With the price of a gallon of 100LL holding around $5, and expecting further clearance to $6, $7 or even $8 a gallon (No kidding! As of 5 May, it was $7.57/gal at Signature Flight Service at KORD.. CRAZY!), GA flying will be taking it on the chin, economically speaking, over the coming months or maybe even years. Already the airports in my area are reporting reduced GA operations and one CAP member reported to me that his airport FBO manager told him the majority of the 100LL they dispense lately seems be going into CAP planes. (the rest of their traffic being kerosene burners)
So what does that have to do with CAP, you ask?
::More after the jump!
Think back to 1940 (some of you can, I'm sure. I have to consult "Flying Minutemen" 'cuz I ain't that old..).
Folks like Gill Robb Wilson, Fiorello LaGuardia, Guy P. Gannett, Thomas
Beck and others looked across the Atlantic and saw how the looming
specter of war basically wiped general aviation from the skies of
Europe. They decided they didn't want that to happen here in the United
We may find ourselves in a similar situation today simply based on one word: economics.
The cost of AvGas may rise high enough to ground your average GA
pilot for the duration. Where can a pilot go to find a way to fly
without having to mortgage his or her house to "Put a Tiger in [the]
Tank"? Getting qualified and staying qualified may
suddenly be beyond the reach of your average Joe of average means. A
lot of folks with wind up letting their currency lapse and stop flying
This has the potential for a rather long-reaching and somewhat
deleterious effect on the future of GA specifically, and aviation in
the United States in general. A shortage of qualified pilots will drive up demand, salaries and eventually labor costs
to the aviation industry. A later correction to the price of gas or improvements to the economy may not cause a corresponding dip in the labor costs.
Consequently, flying will be as expensive as ever.
Our very own Rod "Data" Rakic even said to me that an FBO at the
Palwaukee Airport north of him is getting $55/hr for CFIs. $55 an
hour! While I'm sure that the CFI is not seeing all of that, that's
still a significant bump from the days when the CFI's time was $10 or
$15 over top of the plane. And while it may sound like its suddenly
lucrative to be a CFI, my bet is that the total number of hours flown
with students will drop precipitously the more expensive AvGas gets.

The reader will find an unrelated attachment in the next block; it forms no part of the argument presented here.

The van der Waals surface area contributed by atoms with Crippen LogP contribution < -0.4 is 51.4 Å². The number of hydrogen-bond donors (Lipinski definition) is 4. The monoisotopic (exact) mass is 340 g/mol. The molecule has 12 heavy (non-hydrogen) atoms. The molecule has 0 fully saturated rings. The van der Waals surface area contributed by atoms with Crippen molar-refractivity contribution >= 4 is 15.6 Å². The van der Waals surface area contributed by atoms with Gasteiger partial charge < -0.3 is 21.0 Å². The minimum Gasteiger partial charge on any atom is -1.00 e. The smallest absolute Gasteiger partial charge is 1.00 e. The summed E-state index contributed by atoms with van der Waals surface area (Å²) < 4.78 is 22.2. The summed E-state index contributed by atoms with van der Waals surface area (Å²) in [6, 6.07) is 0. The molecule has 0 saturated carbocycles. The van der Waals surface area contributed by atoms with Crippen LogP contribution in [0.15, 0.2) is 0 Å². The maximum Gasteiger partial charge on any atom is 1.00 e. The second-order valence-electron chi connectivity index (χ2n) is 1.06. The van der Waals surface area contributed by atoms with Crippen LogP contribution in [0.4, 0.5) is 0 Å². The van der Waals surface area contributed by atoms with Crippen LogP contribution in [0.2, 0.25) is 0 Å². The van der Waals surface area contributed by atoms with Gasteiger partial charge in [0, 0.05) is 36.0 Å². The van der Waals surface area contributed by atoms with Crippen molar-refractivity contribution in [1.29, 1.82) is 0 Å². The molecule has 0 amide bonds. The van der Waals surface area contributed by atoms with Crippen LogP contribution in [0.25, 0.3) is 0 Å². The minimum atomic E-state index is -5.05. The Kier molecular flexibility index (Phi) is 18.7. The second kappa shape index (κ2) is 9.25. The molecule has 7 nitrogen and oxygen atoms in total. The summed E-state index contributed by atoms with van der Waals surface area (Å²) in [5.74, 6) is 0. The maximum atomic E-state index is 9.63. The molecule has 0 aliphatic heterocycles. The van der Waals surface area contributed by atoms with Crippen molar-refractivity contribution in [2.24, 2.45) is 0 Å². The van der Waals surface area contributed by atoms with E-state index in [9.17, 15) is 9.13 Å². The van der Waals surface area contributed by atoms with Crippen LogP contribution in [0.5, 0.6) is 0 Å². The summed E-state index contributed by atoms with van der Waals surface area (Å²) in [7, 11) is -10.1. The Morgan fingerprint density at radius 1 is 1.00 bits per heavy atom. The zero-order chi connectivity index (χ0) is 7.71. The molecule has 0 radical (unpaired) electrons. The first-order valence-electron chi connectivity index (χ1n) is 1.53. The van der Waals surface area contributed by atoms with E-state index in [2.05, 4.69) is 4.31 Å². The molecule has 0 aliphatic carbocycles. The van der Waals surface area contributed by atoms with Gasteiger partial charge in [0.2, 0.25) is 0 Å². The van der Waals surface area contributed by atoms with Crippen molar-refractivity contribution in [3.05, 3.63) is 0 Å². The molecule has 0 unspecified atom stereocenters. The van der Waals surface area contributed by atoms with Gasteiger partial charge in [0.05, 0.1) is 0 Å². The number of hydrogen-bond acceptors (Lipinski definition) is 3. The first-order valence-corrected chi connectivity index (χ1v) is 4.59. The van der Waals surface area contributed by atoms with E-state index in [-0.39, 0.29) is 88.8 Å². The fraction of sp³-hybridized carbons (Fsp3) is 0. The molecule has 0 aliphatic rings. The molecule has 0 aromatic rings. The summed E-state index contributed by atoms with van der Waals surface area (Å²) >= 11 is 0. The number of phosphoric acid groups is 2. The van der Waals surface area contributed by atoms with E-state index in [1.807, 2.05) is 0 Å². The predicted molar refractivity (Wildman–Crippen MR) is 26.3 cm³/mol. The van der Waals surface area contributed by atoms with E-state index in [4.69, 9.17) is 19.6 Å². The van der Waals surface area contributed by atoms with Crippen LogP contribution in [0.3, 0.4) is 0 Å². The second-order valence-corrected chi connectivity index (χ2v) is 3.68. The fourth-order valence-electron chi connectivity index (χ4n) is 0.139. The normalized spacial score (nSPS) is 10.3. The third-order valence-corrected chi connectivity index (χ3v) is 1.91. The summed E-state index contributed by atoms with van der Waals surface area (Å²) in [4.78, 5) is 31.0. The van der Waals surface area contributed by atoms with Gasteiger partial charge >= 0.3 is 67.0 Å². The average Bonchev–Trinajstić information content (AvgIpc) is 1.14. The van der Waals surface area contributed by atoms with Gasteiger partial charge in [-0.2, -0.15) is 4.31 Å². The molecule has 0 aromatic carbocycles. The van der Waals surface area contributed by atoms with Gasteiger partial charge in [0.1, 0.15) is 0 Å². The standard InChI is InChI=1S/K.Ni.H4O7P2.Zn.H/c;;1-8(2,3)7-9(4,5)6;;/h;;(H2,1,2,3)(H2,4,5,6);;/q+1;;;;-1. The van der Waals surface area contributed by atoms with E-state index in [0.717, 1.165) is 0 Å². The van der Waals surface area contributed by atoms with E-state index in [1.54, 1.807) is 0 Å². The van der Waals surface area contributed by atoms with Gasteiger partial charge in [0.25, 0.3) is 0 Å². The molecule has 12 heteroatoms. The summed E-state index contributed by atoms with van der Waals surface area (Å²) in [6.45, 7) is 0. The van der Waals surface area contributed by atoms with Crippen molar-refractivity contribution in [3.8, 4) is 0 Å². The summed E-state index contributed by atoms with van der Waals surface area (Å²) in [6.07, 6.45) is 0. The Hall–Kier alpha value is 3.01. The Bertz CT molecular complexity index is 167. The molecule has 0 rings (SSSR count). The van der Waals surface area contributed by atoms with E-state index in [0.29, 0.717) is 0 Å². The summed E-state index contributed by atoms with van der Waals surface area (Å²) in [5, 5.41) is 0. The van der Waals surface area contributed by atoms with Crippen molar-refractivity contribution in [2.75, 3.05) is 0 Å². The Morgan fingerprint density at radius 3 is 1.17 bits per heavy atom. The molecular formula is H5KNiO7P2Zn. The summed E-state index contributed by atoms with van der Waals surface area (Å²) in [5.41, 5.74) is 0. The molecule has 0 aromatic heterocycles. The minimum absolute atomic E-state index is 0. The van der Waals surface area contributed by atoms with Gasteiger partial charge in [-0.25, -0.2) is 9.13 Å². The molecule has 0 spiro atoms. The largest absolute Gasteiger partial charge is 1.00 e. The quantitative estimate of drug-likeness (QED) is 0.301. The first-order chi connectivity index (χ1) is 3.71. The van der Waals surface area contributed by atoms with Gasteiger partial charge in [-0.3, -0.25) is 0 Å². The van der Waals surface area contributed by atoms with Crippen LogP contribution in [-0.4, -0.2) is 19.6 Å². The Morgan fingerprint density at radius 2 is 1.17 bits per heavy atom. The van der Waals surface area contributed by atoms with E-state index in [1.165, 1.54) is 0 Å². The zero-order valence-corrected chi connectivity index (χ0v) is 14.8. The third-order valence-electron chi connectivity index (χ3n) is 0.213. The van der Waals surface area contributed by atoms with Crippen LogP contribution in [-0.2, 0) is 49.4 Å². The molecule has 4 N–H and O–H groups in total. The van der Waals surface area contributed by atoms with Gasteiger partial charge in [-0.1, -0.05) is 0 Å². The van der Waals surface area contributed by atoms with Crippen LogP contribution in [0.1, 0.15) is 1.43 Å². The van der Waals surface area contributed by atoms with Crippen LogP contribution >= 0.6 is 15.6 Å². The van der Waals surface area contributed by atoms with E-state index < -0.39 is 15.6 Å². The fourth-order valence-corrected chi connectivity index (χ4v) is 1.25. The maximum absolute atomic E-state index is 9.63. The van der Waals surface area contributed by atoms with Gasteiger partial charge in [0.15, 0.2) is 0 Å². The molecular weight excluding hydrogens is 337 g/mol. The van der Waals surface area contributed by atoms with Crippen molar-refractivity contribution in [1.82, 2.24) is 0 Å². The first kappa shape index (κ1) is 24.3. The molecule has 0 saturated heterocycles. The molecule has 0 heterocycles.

CAP would do well to capitalize on this potential shortfall. Not
only to help itself out in what may become a dwindling pool of pilots
in the U.S., but also as a way to help keep "people in the pipeline" so
A couple ideas:
- Expand our Air Force Assigned Missions (AFAMs) to things other
than SAR flying. Right now we do route surveys, ADIZ stuff, AFROTC
orientation flights, etc. Why not do pilot screenings like we did for
the Army Air Corps WWII? (I realize there are differences in aircraft
performance, etc, but I'm trying to simulate some thinking here!) The
concept of UAV chase over CONUS has been discussed. What about other
AF-type missions? Can we put those GA-8s to good use, or are they
going to be sold to skydiving and cargo operators once we realize that
Archer has lost its fletching?
- Pursue other customers (states, municipalities) for disaster
reconnaissance, training missions, watershed surveys, forest fire
patrol, that kind of thing. What about airborne photography? (not SDIS.
Thats crap. I'm talking geo-referenced photo datasets designed to be imported directly into ArcGIS for Emergency
Management agencies and the like. High speed data links, real-time or
near real-time photo interpretation, etc..)
- An expanded cadet orientation program that leads to more flight
training opportunities for cadets AND seniors. What better way to help
keep General Aviation alive and well by pumping more pilots into the
- Expand funded and non-funded pilot training opportunities so that
CAP pilots who are contributing can still get and keep advanced ratings.
While I'm not suggesting that CAP become "Pilot Welfare," if we're a good alternative to eating Ramen noodles so you can afford to stay current, all the better. Once we've weathered this storm, maybe GA will be stronger than ever.
And it sure would be a feather in CAP's thinking cap to be able to say that it did its part when the going got tough.
It can't hurt, right?
(PS. And CAP should look close at how it bases its aircraft, and how it organizes its units for pilots. Maybe a wing-wide "Operations Squadron" idea will work better, and put the airplanes where the pilots are, population-wise, but not necessarily where the units are. Driving 30+ miles just to get to the plane when mogas is over $4/gal won't be helping much, either.)
Put your suggestions in the comments.